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China may have up to six more 'illegal police stations' in the US - after FBI shut down Manhattan ou


After the FBI arrested two men in connection with a Chinese 'secret police station' in New York, activists say there may be as many as six other similar illegal outposts across the US.

In addition to the Manhattan outpost that was shut down on Monday, Chinese police operate another station elsewhere in New York City, and one in Los Angeles, according to a New York Post report citing the advocacy group Safeguard Defenders.

As well, the Madrid-based group has identified so-called 'Overseas Chinese Service Centers' that purportedly provide community services in San Francisco, Houston, Minnesota, and Nebraska.

While it is unclear whether those outposts are being used as clandestine police stations, Safeguard Defenders noted that Chinese security forces often use non-profits and community groups as a front to spy on and harass dissidents overseas.

China's foreign ministry has disputed the existence of such police stations, but has acknowledged what it says are volunteer-run sites in the US and other countries to assist overseas Chinese nationals with tasks such as renewing drivers licenses.

Advocacy group Safeguard Defenders says China operates police outposts in New York and Los Angeles, as well as four other cities with so-called 'Overseas Chinese Service Centers'

A secret police station above this ramen store in Manhattan's Chinatown was shut down by the FBI. Two men were arrested in connection with the scheme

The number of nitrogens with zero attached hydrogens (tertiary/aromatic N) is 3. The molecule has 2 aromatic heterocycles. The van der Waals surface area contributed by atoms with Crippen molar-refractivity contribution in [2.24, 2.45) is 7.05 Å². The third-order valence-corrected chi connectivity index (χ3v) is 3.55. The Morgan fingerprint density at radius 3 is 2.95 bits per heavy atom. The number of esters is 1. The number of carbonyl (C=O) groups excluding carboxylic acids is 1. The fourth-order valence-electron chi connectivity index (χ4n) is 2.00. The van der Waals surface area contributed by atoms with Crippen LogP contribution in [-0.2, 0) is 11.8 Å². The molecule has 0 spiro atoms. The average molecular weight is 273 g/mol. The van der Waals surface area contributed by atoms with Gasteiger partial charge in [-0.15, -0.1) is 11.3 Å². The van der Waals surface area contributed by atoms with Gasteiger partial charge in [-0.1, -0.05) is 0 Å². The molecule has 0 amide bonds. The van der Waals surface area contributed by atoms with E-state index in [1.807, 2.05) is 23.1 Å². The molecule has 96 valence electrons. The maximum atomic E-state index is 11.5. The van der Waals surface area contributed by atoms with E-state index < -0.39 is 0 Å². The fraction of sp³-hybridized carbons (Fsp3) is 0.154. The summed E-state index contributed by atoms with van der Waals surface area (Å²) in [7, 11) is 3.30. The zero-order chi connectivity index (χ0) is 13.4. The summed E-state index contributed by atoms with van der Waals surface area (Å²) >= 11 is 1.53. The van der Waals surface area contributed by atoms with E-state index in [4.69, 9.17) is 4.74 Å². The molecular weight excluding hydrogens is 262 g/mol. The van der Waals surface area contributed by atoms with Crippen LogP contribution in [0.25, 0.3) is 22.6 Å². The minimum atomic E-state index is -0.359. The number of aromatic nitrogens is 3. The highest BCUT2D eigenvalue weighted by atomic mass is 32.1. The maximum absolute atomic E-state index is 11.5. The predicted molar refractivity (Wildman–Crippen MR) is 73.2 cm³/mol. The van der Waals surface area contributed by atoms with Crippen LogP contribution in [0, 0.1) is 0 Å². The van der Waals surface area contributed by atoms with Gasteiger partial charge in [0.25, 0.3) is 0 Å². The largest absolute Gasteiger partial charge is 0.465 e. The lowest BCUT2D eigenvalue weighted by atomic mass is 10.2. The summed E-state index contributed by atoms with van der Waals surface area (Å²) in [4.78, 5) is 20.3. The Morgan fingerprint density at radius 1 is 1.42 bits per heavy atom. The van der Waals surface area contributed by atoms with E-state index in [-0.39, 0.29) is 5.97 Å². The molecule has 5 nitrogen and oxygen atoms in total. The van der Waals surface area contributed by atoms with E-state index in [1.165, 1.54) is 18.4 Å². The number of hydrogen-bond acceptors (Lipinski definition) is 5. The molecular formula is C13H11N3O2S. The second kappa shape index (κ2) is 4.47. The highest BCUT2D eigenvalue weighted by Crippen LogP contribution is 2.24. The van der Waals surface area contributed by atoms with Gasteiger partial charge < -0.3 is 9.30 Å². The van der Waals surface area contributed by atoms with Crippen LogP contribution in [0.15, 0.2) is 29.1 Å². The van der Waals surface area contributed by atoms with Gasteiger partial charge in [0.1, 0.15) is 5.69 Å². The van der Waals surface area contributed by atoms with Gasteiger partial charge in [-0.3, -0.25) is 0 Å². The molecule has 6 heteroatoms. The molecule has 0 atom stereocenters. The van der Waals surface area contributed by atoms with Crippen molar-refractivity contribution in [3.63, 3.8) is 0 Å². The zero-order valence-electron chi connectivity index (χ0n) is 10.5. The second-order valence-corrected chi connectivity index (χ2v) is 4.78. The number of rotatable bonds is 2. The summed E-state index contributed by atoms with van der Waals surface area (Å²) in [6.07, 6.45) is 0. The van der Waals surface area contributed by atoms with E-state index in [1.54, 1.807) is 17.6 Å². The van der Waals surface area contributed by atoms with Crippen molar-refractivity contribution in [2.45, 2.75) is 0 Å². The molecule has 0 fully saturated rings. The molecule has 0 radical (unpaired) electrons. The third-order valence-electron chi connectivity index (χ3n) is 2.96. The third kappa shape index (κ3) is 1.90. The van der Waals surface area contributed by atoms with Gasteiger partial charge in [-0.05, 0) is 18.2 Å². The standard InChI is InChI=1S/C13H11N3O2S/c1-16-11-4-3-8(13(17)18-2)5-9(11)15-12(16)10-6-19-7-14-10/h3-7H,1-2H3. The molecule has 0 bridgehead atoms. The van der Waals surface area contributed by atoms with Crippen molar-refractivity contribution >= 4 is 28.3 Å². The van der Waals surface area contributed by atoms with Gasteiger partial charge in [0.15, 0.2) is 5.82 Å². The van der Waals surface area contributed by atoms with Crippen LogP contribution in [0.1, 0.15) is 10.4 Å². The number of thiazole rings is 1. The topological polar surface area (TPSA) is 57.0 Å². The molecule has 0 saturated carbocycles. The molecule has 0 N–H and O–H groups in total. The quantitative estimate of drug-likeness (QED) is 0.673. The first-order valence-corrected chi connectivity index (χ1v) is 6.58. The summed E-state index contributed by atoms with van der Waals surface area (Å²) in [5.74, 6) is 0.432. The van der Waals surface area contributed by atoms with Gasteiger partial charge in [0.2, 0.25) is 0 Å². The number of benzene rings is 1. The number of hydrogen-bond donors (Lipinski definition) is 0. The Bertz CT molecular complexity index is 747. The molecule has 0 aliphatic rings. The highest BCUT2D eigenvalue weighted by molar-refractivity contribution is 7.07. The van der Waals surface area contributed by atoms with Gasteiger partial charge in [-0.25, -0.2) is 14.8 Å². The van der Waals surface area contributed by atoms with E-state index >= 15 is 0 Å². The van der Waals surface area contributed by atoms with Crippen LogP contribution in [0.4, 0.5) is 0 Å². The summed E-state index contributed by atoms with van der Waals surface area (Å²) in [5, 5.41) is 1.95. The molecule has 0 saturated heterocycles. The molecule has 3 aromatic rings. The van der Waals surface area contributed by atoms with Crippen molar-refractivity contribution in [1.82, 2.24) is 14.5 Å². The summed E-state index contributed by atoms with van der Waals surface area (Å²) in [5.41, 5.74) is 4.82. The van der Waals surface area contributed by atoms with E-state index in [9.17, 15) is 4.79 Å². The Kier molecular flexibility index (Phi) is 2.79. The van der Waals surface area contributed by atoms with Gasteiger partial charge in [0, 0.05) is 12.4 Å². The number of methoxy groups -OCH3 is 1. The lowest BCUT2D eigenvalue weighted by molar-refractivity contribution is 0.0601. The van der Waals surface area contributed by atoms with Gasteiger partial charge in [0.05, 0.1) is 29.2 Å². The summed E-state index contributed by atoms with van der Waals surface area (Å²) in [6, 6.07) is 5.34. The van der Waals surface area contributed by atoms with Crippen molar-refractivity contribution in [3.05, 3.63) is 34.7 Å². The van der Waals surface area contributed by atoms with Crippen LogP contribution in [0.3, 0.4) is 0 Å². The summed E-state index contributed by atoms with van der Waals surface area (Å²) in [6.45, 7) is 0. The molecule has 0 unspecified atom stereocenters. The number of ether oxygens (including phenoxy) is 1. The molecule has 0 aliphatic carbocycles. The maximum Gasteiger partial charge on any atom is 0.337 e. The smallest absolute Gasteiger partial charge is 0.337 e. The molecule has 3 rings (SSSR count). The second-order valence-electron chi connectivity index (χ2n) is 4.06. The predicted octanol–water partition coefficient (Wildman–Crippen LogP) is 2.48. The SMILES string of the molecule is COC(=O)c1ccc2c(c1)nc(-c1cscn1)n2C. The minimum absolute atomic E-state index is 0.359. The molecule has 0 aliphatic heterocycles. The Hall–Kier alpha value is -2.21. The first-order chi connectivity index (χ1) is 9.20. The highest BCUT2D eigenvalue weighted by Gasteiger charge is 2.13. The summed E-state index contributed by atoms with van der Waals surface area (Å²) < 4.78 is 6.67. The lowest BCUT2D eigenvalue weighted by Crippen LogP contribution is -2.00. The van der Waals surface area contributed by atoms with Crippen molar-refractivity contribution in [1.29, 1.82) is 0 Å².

On Monday, Lu Jianwang, 61, of the Bronx, and Chen Jinping, 59, of Manhattan, were both arrested at their addresses in New York.

Prosecutors say the two men set up the office in Manhattan's Chinatown last year at the behest of the Fuzhou branch of the Ministry of Public Security, China's national police force.

They are both US citizens, and have been charged with conspiring to act as agents for the Chinese government.

Federal prosecutors said the arrests were part of a crackdown on China's targeting of dissidents, which Beijing denies.

'We will not tolerate the PRC (People's Republic of China) government or any foreign government harassing or threatening U.S. persons,' White House press secretary Karine Jean-Pierre told reporters at a regular press briefing.

China slammed the arrests as 'political manipulation' and part of a false and biased smear campaign.

'China firmly opposes the US side's slandering, smearing, engaging in political manipulation, and maliciously concocting the so-called transnational repression narrative,' foreign ministry spokesman Wang Wenbin told reporters.

'We urge the US to immediately reflect on itself, abandon Cold War thinking and ideological biases, immediately stop related erroneous practices, stop political manipulation, and stop smear attacks against China,' he added.

US and Western authorities have warned that China's government has increasingly exerted pressure to silence its critics abroad, often targeting people of Chinese origin through covert operations in attempts to stifle dissent, or coerce them to return to China where they might face punishment.

Human rights groups have also complained of threats to academic freedom and monitoring of Chinese students on international university campuses.

Lu Jianwang, 61, (third left) and Chen Jinping, 59, (second left) were both arrested on Monday morning at their addresses in New York

Rick Waters, Deputy Assistant Secretary of State for China and Taiwan, told a US House of Representatives hearing separately that Washington was aware of China's transnational law enforcement within the borders of 'dozens of countries.'

Waters said the US was working through public diplomacy and 'private diplomatic channels' with partners who had found the same issue in their countries.

'We have been engaged in a pretty extensive effort to share what we know and to develop the tools and response options that are most effective to this unique aspect of China's influence agenda,' Waters said.

Safeguard Defenders, a Europe-based human rights organization, published a report in September revealing the presence of dozens of Chinese police 'service stations' in major cities around the world, including New York.

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